In EyeCare Blog

Ophthalmic technicians and assistants work closely with our eye doctors gathering important information for the eye exam.  Our staff is JCAHPO certified, and technical staff has monthly training meetings and required hours of continuing education to keep up their skills.

Amy, a certified ophthalmic assistant, has some tips to share from the tech perspective on your experience with Relf EyeCare.

Here at Relf we know every patient deserves the best care possible!  We work hard to provide quality care while valuing our patient’s time.  For both new and established patients, here are some things we, the techs and assistants, would like you to know!

Expect to spend at least one hour in the clinic during a complete exam.  This allows time for a preliminary work up with a technician, 20 minutes for dilation, and a thorough examination with your eye care provider.

Pupil dilation is a necessary part of a comprehensive eye exam.  Doctors utilize this to examine the inside of the eye and verify glasses prescriptions in children.   These drops primarily affect your near vision.  This means after pupil dilation it will be tough to read or do near work for several hours.  Another side effect of dilation is light sensitivity.  The pupil cannot constrict normally when exposed to a light source, this will last 4-6 hours as well.  All eyes are different, and some patients are affected more than others by pupil dilation. Most are able to drive after eyes have been dilated well with sunglasses after the exam, but some patients feel more comfortable having a driver.  Remember to bring sunglasses even on a cloudy day; sunlight and artificial lights can be quite dazzling.   If you forget them, we have some very fashionable disposable sunglasses for you!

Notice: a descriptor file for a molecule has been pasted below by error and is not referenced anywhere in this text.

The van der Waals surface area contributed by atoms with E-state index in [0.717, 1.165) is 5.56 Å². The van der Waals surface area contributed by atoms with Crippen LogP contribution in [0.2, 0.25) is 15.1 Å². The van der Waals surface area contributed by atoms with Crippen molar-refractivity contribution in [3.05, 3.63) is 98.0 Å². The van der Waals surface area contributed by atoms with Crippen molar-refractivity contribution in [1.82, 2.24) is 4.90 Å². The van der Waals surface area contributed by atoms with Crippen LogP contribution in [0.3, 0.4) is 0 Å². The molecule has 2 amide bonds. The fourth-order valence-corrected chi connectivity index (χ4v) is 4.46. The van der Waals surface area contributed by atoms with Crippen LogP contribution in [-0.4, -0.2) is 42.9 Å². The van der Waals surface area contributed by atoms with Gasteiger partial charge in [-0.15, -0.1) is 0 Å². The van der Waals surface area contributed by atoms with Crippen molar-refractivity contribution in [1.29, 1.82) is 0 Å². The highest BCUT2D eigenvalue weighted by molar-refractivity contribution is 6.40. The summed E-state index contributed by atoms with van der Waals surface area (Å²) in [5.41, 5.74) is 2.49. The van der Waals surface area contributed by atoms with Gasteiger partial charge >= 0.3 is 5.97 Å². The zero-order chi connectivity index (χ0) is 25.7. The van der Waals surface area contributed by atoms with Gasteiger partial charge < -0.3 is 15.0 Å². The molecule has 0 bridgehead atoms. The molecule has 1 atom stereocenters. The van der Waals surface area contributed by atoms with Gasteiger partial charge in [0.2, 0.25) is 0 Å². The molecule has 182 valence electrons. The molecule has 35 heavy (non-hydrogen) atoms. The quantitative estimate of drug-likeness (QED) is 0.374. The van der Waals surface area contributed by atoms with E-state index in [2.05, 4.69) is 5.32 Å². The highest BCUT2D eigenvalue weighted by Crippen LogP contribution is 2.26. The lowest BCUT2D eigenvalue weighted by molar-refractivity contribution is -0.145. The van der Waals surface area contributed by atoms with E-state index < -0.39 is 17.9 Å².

It is normal to be nervous about pressure checks.  Pressure checks help eye care professionals detect Glaucoma, a painless disease of the eye that can lead to blindness.  They use an instrument called a “tonometer” or an “iCare” to gage the hardness of the eye, thus giving an indication of the eye pressure.  It does not hurt!

Comprehensive eye exams also include refractions.  Refraction is the process where a technician or a doctor will determine a patient’s appropriate glasses prescription.  There are no wrong answers during refractions.  The eye care provider will sometimes show patients choices rather quickly; this is to help gage the patients’ first impression of possible lens choices and decide what appears to be the best one.

Lastly, before heading out the door for your exam please remember to bring your list of medications and the most recent or favorite pair of glasses!  If you are diabetic knowing your last A1C is helpful information.

We hope every patient has a good experience during his or her eye exam.  Never be afraid to ask questions.

 

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